GLADYS TAMEZ | It’s Said the Top of Your Head Is Where Fantasy Is Exhausted and Obtained
“Bueno, okay. I’m going to give you the story,” Gladys Tamez says with a laugh. It’s genuine and light, with an instant familiarity that makes me feel immediately welcome. The afternoon sun filters into her dreamy, elegant office. Hats in a variety of shapes, sizes, and colors line the walls. The renowned milliner sits beside me on her suede couch. Her face is framed with round glasses, and she is wearing one of her own custom-made creations—a black felt velour haloed by a short brim, finished with a braided leather band around the crown. She wears her design like an extension of herself, enhancing her obvious confidence and down-to-earth vibe.
The story goes like this. Before her ascent to her current role as milliner to the stars (Lady Gaga, Beck, Jane Fonda, Beyoncé, and Johnny Depp all count themselves as fans) Tamez ran an in-demand fashion line, called “Franny.” It was on a vacation to Spain that she first encountered the beauty and fantasy that hats could embody.
She saw the gallant and decorative uniform worn by the matadors, relished how they transformed the men into almost mythic beings. “Since I was a kid,” she tells me, “I was familiar with hats. It was something that I always loved. I met with a haberdasher in Spain—four generations. My husband and I went, and we started talking to them. They had a bull ring, they use the bolero at a fiesta. I fell in love.” When the 2008 recession forced Tamez to close the doors on her fashion line she began focusing on hat-making in earnest, immediately taking a hands-on, craft approach to her newfound passion.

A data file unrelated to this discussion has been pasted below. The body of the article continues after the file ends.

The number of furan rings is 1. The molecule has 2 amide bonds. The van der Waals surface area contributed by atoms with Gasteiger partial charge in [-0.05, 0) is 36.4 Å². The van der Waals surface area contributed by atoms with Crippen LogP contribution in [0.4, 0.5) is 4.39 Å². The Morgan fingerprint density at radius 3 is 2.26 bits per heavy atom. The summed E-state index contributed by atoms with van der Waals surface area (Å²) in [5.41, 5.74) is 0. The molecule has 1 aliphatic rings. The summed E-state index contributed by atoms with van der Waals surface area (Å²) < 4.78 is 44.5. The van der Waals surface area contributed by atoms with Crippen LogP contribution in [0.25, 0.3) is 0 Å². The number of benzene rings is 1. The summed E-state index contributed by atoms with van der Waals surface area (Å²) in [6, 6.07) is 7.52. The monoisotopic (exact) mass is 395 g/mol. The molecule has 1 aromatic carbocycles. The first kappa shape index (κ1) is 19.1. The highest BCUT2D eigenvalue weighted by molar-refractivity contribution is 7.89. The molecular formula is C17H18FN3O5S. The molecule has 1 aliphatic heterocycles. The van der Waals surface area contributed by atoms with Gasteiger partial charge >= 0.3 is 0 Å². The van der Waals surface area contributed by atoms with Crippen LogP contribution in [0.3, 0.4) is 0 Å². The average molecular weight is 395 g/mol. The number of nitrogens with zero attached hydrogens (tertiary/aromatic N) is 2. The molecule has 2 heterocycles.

For Tamez, designing a hat is like breathing life to a fantasy. She conjures her inspirations and manifests them into being, informed by her surroundings and her vivid imagination. “The inspiration can come from a book, a photo, from a dream,” she reveals. “It depends on the process I develop every season, and then from there I develop every hat with a specific idea.” When she designs she seldom touches a pencil, instead letting her hands paint the picture, working with the materials until the design emerges.
“It’s much more sculptural,” Tamez says. “I want to be different. I don’t want to have a basic mold.” While inspired by icons of elegance from past generations, she also sets out to create something truly original. The end result is timeless yet modern, a magical merging of a storied craft with contemporary sensibilities.
There is no such thing as “I’m not a hat person” when collaborating with Tamez. When she takes your measurements, she stays away from what’s in your closet and focuses on the individual. “I look at the eyes when I meet somebody,” she says, taking off her glasses for emphasis, “I will look at the color that goes with you, your neutrals. And I always say, pick the hat that goes with you and not with your clothing. You wear the hat, the hat doesn’t wear you.”
When you wear one of her custom creations it’s as if you’ve been introduced to a piece of yourself that you never thought was missing. You transform. “They’re like: ‘This is amazing, it feels great, I look good.’ The hat gives you confidence, and it’s instant. It’s instant love.” Like Gaga becoming Joanne, a good hat can enable the wearer to undergo a metamorphosis, to embody a wished-for self.
In Tamez’s eyes, a well-made hat is the centerpiece of any good outfit. It should be taken seriously and chosen with care. She maintains the lost art of wood-block molding, using her hands to pull, drape, and sculpt. “They take ten hours to work,” Tamez comments on the process. “Eight hours just to mold and then another hour or two hours to sew.”
She often thinks about the person who might wear her creations as she crafts them: “You wonder who’s going to wear it. It’s the fantasy of imagining the life it will have.” In an era of mass production and fast fashion, there’s a special magic to the craftsmanship, quality, and care that comes with a Tamez creation. The widespread appreciation for her hats is reflective of the larger trend towards the bespoke and the meaningful—the fantasy of reclaiming the art in the everyday.
Written by Leslie Gonzalez
PHOTOGRAPHER: NICK GREEN.
HAIR & MAKEUP: MUAMERA PULIC USING CHANEL PALETTE ESSENTIELLE AND ORIBE HAIR CARE AT OPUS BEAUTY.
PHOTOGRAPHY ASSISTANT: JESSICA LANSING.